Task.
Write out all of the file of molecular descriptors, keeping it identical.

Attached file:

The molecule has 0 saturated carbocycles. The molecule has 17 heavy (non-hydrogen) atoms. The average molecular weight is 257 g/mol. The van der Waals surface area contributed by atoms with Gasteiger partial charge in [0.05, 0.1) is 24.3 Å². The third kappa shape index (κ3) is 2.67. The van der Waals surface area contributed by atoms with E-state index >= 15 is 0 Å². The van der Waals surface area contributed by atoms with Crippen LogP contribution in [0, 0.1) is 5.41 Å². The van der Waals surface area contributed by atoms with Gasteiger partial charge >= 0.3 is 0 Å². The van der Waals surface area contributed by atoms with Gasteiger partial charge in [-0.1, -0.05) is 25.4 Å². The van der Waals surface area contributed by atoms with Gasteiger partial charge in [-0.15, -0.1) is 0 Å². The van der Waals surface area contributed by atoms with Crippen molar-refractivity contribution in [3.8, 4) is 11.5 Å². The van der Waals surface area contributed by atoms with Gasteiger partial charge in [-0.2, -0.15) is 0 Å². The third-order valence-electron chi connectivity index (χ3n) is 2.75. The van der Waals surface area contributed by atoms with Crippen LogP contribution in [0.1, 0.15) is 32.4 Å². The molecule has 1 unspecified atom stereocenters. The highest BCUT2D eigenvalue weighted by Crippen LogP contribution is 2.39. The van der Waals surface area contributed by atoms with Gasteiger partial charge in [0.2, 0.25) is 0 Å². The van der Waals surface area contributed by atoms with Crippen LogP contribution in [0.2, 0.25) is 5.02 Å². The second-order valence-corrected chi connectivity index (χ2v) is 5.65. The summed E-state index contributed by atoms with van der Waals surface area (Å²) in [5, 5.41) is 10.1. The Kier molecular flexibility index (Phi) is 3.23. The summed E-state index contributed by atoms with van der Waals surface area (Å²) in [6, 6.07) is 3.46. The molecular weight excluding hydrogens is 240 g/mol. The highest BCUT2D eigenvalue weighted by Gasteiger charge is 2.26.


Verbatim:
The molecule has 0 saturated carbocycles. The molecule has 17 heavy (non-hydrogen) atoms. The average molecular weight is 257 g/mol. The van der Waals surface area contributed by atoms with Gasteiger partial charge in [0.05, 0.1) is 24.3 Å². The third kappa shape index (κ3) is 2.67. The van der Waals surface area contributed by atoms with E-state index >= 15 is 0 Å². The van der Waals surface area contributed by atoms with Crippen LogP contribution in [0, 0.1) is 5.41 Å². The van der Waals surface area contributed by atoms with Gasteiger partial charge >= 0.3 is 0 Å². The van der Waals surface area contributed by atoms with Gasteiger partial charge in [-0.1, -0.05) is 25.4 Å². The van der Waals surface area contributed by atoms with Gasteiger partial charge in [-0.15, -0.1) is 0 Å². The van der Waals surface area contributed by atoms with Crippen molar-refractivity contribution in [3.8, 4) is 11.5 Å². The van der Waals surface area contributed by atoms with Gasteiger partial charge in [-0.2, -0.15) is 0 Å². The third-order valence-electron chi connectivity index (χ3n) is 2.75. The van der Waals surface area contributed by atoms with Crippen LogP contribution in [0.1, 0.15) is 32.4 Å². The molecule has 1 unspecified atom stereocenters. The highest BCUT2D eigenvalue weighted by Crippen LogP contribution is 2.39. The van der Waals surface area contributed by atoms with Gasteiger partial charge in [0.2, 0.25) is 0 Å². The van der Waals surface area contributed by atoms with Crippen LogP contribution in [0.2, 0.25) is 5.02 Å². The second-order valence-corrected chi connectivity index (χ2v) is 5.65. The summed E-state index contributed by atoms with van der Waals surface area (Å²) in [5, 5.41) is 10.1. The Kier molecular flexibility index (Phi) is 3.23. The summed E-state index contributed by atoms with van der Waals surface area (Å²) in [6, 6.07) is 3.46. The molecular weight excluding hydrogens is 240 g/mol. The highest BCUT2D eigenvalue weighted by Gasteiger charge is 2.26.